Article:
China: Yihuang self-immolation incident and the power of microblogging
By Oiwon Lam
Chinese online public opinion has once again changed the course of an event, this time regarding a forced demolition and consequent self-immolation protest in Yihuang county, Jiangxi.
On September 10, the Zhong family were confronted by 40 local police officers and urban administrators seeking to carry out the forced demolition of their home to make room for new construction. To protest against the demolition, three family members set themselves aflame and jumped off the roof of their house. They were sent to a hospital in Nanchang city all in critical condition and one of them pronounced dead on September 18.
Southern Metropolis Daily was the first mainstream newspaper to report the incident on September 12.EastSouthWestNorth website has translated the full report. The incident was quickly “harmonized” (suppressed) in mainstream media and major web portals by the propaganda department and web-censors.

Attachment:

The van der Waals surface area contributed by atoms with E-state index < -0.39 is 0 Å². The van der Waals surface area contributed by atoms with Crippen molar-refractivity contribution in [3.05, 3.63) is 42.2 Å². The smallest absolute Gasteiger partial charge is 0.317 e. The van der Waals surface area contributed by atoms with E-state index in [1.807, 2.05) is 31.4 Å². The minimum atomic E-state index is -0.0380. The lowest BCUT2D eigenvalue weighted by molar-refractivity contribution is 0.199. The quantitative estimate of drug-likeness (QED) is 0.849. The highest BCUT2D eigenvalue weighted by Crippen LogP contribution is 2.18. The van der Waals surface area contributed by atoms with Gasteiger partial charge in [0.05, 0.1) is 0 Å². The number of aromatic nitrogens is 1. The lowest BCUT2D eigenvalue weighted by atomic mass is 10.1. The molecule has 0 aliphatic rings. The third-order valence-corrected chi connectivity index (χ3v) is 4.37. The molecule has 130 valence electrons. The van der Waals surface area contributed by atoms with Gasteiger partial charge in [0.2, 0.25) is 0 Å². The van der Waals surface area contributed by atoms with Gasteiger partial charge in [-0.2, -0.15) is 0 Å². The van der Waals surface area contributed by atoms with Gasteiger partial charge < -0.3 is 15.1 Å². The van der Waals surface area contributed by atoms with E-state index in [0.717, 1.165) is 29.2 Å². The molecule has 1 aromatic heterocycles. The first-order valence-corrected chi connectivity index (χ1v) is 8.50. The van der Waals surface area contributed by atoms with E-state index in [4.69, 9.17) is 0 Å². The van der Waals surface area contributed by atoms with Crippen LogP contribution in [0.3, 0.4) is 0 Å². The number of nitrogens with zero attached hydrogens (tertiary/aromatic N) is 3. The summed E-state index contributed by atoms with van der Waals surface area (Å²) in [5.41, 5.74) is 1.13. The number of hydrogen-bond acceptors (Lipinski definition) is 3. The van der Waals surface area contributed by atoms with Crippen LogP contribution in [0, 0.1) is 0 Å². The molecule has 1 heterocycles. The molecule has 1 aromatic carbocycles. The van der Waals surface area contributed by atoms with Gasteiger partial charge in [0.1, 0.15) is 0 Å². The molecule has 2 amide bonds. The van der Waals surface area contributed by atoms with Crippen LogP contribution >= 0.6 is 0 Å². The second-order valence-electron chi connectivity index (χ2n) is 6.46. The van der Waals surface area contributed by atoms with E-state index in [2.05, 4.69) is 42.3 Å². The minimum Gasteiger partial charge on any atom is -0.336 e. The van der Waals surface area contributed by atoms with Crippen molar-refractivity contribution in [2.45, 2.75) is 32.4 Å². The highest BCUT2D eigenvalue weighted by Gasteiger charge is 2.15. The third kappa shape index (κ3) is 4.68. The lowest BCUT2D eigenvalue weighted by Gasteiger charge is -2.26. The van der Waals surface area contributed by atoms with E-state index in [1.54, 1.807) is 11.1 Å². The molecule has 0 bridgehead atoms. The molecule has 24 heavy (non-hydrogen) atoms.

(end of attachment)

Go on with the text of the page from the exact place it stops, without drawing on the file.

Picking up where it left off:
However, a critical turn happened on September 16 when two female members of the Zhong family, Zhong Rucui and Zhong Rujiu, decided to travel to Beijing for a petition visit (a process whereby citizens can have their grievances heard by government). On their way to Nanchang airport, they were chased by police and government officials. In the end, the two girls reportedly locked themselves in the airport lavatory and sent out mobile text messages to local reporters seeking help.
A number of blogging journalists started to live cast the event on Sina and Tencent micro-blogs. Among some of those reporting were Deng Fei and Miss Cha. Although most of the original text messages on the micro-blogs have been deleted, a number of messages and photos have managed to spread throughout the internet.
For example, the photo which accompanies this post showing the helpless expression of two sisters has been reposted on Sina’s microblog 2479 times and has so far received 842 comments in one single thread:
This article originally appeared in Global Voices. Reprinted with their kind permission.